Fitch Affirms Thailand's EGAT at 'BBB+'; Outlook Stable

Friday 20 January 2023 16:18
Fitch Ratings has affirmed Electricity Generating Authority of Thailand's (EGAT) Long-Term Foreign-Currency Issuer Default Rating (IDR) at 'BBB+' with a Stable Outlook. The agency has also affirmed EGAT's senior unsecured rating at 'BBB+'.

EGAT's ratings reflect its Standalone Credit Profile (SCP) of 'bbb+', the same level as that of the Thai sovereign (BBB+/Stable). Fitch will equalise EGAT's ratings with that of the sovereign in the case of any weakening in the SCP, provided the likelihood of the state's support remains intact, in line with our Government-Related Entities (GRE) Rating Criteria.

EGAT's SCP benefits from the group's dominant market position, stable supportive regulatory framework with a long record, and solid financial profile. Thailand's electricity regulator reviews the power tariff every four months to adjust for uncontrollable expenses. It has largely allowed costs to pass through for more than 15 years, albeit with some delays. We believe EGAT's strong financial profile provides a buffer against such temporary delays.

Strong State Linkages: Fitch regards EGAT's status, ownership and control by the Thai sovereign as 'Very Strong'. The state fully owns EGAT, appoints its board and senior management, and directs investments. The company's support record is assessed as 'Strong'. Support has been infrequent in light of EGAT's financial strength, but should be forthcoming, if needed, due to its strategic importance in Thailand's power sector.

'Very Strong' Default Implications: We regard the socio-political implications of an EGAT default as 'Very Strong', since the company not only accounts for 34.5% of Thailand's power-generation capacity but also buys power from other private operators. EGAT's default would also signal risks for Metropolitan Electricity Authority (MEA) and Provincial Electricity Authority (PEA), endangering the continued provision of essential services for a major period.

MEA and PEA, the two state-owned distribution companies in Thailand, sell electricity to retail customers in metropolitan areas and to other Thai regions, respectively. Fitch regards the three entities as closely linked: regulations allow reasonable returns to each and provide a mechanism for the other companies to compensate any entity with inadequate profit. A default would also have a 'Very Strong' financial effect on the state, as we regard EGAT as a government proxy financing vehicle.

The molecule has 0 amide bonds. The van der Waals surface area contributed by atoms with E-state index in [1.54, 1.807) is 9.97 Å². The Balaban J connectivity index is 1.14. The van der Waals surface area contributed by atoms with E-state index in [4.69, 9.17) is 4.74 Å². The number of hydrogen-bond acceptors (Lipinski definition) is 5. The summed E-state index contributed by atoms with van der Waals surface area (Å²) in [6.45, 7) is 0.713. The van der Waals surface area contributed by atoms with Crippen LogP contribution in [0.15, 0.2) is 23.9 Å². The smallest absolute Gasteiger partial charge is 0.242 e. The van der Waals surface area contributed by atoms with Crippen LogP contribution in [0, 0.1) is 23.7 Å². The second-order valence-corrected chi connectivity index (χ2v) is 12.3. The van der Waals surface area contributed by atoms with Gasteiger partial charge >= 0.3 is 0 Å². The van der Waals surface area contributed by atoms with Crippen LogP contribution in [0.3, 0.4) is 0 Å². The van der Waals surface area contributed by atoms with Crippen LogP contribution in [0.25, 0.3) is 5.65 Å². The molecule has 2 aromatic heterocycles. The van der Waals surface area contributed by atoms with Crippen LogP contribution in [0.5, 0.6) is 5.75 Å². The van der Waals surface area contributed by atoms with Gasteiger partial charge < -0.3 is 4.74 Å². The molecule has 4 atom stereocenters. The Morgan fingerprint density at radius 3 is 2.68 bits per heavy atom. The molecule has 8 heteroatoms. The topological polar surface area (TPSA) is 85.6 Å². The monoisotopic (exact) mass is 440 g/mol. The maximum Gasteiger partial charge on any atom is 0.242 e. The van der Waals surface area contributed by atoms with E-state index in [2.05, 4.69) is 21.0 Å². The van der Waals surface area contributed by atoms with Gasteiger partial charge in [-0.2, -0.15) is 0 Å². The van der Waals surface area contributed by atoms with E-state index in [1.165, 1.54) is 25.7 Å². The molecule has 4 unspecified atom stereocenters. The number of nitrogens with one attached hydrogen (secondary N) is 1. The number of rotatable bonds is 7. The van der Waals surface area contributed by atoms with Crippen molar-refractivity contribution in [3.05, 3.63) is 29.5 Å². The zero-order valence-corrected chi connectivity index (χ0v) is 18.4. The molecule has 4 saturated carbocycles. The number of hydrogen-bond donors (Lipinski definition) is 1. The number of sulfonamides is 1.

Entrenched Market Position, Strong Counterparty: EGAT owns and operates Thailand's electricity transmission network, and has a 34.5% share of its power-generation capacity. EGAT also sells the electricity it buys from independent power companies and power generated through its own projects to MEA, PEA and some of its direct customers.

Recovery in Demand: Fitch expects a 2.9% increase in Thailand's electricity sales volume in 2022 (2021: 1.8%), driven by improved domestic demand and a gradual recovery of the tourism sector under Thailand's reopening policy in 2H22. We expect electricity demand in 2022 to surpass pre-pandemic levels. In our rating case, we forecast demand growth of around 2.5% from 2023 to 2025.

Cash-Flow Pressure from Fuel Costs: We expect the rise in fuel prices during 2022 to pressure EGAT's operating cash flow, with cash flow from operations turning negative due to the delay in tariff revisions. EGAT faced higher fuel costs in 2022 as global oil and natural gas prices spiked. Most of its long-term domestic and imported natural gas contracts are linked to benchmark oil prices. The average price of natural gas rose by THB251 per million BTU, a 68.2% increase from 2021.

Slower Tariff Adjustments: We estimate EGAT's accrued revenue to rise to THB165 billion by end-2022 (2021: THB39 billion), as the tariff adjustments do not fully cover elevated fuel costs. Tariff increases totalled THB1.09/unit in 2022 but were mostly in the last four months of the year, and averaged 21% higher than in 2021. The regulator has announced a further hike of THB0.61/unit in 2023. We expect EGAT to recover accrued revenue over the next three years, as the regulator should allow it to maintain its tariff to recover costs and previous years' losses, despite our lower fuel price assumptions.